Broken Things

I recently invested in a road bike. I was allured by the fact that it would be cheaper than public transport, faster than walking, and healthier than driving my car. I’m not a super serious cyclist or anything, but the bike was getting me where I needed to go. I was riding on my nice new bike downhill when I ran over some kind of dark object, maybe a piece of scrap metal someone had thrown to the side of the rode. My bicycle started making a strange noise. An unsafe and repetitive kind of ticking, and now my bike is broke.

The wheel alignment is off, which means I need to go in and get it fixed somewhere, which means I need to spend time and money to do that. Why did I waste my money on something that was going to give such bad returns?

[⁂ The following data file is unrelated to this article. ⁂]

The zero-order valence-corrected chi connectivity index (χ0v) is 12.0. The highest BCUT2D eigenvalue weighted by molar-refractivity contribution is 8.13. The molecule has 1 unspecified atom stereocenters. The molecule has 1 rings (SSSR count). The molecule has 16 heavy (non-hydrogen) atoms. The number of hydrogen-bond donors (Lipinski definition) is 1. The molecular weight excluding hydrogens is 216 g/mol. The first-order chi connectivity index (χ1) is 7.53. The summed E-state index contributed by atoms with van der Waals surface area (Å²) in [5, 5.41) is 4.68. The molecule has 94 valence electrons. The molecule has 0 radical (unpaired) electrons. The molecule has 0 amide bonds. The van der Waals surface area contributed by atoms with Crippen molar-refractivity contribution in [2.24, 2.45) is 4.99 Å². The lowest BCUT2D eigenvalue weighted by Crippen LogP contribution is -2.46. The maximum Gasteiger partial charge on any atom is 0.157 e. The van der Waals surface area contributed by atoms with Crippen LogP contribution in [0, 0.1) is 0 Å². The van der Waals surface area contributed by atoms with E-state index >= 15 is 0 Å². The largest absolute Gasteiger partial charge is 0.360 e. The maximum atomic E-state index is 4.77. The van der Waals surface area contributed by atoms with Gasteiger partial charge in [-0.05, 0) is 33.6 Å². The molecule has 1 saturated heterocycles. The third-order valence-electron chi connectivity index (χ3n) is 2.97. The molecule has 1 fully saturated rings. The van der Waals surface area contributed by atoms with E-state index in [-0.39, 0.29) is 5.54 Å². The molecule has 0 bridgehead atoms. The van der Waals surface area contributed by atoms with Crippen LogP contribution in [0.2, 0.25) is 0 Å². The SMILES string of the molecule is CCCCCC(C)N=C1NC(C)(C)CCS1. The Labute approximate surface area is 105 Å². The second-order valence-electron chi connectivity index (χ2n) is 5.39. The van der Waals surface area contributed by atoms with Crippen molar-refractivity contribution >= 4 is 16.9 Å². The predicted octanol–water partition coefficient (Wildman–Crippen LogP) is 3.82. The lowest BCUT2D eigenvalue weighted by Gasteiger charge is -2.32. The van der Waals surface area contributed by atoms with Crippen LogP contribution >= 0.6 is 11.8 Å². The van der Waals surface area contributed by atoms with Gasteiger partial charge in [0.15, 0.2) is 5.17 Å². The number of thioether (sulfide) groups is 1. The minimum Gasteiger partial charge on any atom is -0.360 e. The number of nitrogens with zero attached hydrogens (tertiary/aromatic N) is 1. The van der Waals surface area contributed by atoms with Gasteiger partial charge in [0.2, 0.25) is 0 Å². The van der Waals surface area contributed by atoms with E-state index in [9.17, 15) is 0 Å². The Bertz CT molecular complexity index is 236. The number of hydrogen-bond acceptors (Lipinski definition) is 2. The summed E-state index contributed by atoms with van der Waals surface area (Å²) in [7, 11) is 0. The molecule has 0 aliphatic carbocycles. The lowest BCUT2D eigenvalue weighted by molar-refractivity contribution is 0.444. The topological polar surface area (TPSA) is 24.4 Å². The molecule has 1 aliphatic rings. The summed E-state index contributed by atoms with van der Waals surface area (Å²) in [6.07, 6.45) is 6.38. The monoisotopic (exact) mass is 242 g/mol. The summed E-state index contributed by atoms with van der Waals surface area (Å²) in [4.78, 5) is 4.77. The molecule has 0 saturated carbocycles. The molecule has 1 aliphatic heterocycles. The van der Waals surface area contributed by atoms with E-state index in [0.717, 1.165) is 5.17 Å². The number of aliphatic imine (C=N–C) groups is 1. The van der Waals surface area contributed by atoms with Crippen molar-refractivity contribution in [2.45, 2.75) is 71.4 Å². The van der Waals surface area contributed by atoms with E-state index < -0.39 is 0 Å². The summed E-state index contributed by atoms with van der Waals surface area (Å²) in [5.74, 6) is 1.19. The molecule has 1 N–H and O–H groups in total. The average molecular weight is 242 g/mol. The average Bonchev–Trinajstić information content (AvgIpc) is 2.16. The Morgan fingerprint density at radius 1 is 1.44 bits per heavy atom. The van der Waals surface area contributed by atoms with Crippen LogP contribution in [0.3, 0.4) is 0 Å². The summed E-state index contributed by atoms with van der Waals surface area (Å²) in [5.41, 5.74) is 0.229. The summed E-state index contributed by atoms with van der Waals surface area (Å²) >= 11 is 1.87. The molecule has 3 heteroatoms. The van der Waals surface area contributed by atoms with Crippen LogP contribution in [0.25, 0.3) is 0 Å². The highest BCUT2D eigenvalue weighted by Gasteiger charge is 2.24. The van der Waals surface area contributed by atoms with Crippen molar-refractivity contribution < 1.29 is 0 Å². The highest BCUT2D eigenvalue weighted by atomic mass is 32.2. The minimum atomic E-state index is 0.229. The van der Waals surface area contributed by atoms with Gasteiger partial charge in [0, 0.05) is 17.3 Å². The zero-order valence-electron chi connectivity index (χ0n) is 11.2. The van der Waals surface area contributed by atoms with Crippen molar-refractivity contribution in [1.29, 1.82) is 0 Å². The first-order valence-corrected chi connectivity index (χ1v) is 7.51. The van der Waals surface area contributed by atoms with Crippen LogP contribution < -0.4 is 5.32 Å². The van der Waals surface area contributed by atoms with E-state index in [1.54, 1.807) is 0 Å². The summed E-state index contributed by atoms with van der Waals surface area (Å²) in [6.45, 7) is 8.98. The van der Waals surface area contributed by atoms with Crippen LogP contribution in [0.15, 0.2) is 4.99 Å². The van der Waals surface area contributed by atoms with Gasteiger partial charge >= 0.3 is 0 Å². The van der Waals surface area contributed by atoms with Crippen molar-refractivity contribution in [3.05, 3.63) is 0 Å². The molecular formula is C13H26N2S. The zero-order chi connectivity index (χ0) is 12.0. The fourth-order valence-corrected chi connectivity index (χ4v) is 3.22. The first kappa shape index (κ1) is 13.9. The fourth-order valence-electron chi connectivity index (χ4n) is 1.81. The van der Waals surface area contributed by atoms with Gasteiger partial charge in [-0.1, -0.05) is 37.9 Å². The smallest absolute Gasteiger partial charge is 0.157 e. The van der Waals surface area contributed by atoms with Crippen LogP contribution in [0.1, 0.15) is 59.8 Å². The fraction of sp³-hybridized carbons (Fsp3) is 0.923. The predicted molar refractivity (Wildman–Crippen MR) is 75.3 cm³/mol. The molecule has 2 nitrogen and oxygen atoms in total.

I find my thinking on this can often become quite unhealthy. I’ll purchase something slightly expensive, and then I’ll avoid ever using it because I don’t want to risk damaging it. I get so precious about things breaking such that I never want to use them. Maybe I should leave my phone to stop it from shattering, or avoid taking my car to parking lots. In fact, sometimes I start thinking that I should just stay home to avoid all the potentials for things to go wrong.

I have to remind myself that anything we go out and try to do has risks and dangers. If we were so averse to risk, we wouldn’t do anything at all. Things will break even when we do take reasonable precautions, and that’s okay. “You only live once” isn’t generally used as a reminder of how fragile everything is. It’s a call to take risks and try your best.

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